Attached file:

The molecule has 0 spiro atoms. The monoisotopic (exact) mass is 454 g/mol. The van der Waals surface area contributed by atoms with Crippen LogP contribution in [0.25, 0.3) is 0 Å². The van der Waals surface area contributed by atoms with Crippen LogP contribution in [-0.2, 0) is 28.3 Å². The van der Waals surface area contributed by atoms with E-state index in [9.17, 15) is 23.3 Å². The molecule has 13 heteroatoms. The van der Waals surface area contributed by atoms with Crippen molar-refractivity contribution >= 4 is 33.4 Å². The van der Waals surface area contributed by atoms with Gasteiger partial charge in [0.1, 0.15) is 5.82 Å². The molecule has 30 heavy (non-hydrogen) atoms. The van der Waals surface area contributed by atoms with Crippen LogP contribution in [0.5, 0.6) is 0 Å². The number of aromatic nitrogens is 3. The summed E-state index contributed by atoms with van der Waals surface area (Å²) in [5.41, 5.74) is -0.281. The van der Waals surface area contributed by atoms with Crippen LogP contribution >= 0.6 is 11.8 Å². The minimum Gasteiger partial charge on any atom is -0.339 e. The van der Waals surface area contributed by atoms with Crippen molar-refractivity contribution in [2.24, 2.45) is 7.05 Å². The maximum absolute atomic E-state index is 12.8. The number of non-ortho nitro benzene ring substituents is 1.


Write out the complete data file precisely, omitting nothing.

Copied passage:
The molecule has 0 spiro atoms. The monoisotopic (exact) mass is 454 g/mol. The van der Waals surface area contributed by atoms with Crippen LogP contribution in [0.25, 0.3) is 0 Å². The van der Waals surface area contributed by atoms with Crippen LogP contribution in [-0.2, 0) is 28.3 Å². The van der Waals surface area contributed by atoms with E-state index in [9.17, 15) is 23.3 Å². The molecule has 13 heteroatoms. The van der Waals surface area contributed by atoms with Crippen molar-refractivity contribution >= 4 is 33.4 Å². The van der Waals surface area contributed by atoms with Gasteiger partial charge in [0.1, 0.15) is 5.82 Å². The molecule has 30 heavy (non-hydrogen) atoms. The van der Waals surface area contributed by atoms with Crippen LogP contribution in [0.5, 0.6) is 0 Å². The number of aromatic nitrogens is 3. The summed E-state index contributed by atoms with van der Waals surface area (Å²) in [5.41, 5.74) is -0.281. The van der Waals surface area contributed by atoms with Crippen LogP contribution >= 0.6 is 11.8 Å². The minimum Gasteiger partial charge on any atom is -0.339 e. The van der Waals surface area contributed by atoms with Crippen molar-refractivity contribution in [2.24, 2.45) is 7.05 Å². The maximum absolute atomic E-state index is 12.8. The number of non-ortho nitro benzene ring substituents is 1.